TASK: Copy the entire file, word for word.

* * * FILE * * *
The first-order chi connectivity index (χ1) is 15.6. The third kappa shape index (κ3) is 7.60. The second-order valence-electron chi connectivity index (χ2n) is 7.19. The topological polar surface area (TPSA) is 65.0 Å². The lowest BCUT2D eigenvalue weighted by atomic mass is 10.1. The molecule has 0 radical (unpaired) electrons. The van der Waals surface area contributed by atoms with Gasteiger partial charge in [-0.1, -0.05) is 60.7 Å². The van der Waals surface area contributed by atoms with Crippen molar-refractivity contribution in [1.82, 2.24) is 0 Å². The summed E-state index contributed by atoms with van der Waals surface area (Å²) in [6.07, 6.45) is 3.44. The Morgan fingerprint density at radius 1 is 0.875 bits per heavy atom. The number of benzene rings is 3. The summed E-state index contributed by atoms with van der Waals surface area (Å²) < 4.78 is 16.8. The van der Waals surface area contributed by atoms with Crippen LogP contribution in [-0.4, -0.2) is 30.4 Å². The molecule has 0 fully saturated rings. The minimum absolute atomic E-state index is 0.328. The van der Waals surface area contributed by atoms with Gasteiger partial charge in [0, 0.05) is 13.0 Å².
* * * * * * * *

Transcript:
The first-order chi connectivity index (χ1) is 15.6. The third kappa shape index (κ3) is 7.60. The second-order valence-electron chi connectivity index (χ2n) is 7.19. The topological polar surface area (TPSA) is 65.0 Å². The lowest BCUT2D eigenvalue weighted by atomic mass is 10.1. The molecule has 0 radical (unpaired) electrons. The van der Waals surface area contributed by atoms with Gasteiger partial charge in [-0.1, -0.05) is 60.7 Å². The van der Waals surface area contributed by atoms with Crippen molar-refractivity contribution in [1.82, 2.24) is 0 Å². The summed E-state index contributed by atoms with van der Waals surface area (Å²) in [6.07, 6.45) is 3.44. The Morgan fingerprint density at radius 1 is 0.875 bits per heavy atom. The number of benzene rings is 3. The summed E-state index contributed by atoms with van der Waals surface area (Å²) < 4.78 is 16.8. The van der Waals surface area contributed by atoms with Crippen LogP contribution in [-0.4, -0.2) is 30.4 Å². The molecule has 0 fully saturated rings. The minimum absolute atomic E-state index is 0.328. The van der Waals surface area contributed by atoms with Gasteiger partial charge in [0, 0.05) is 13.0 Å².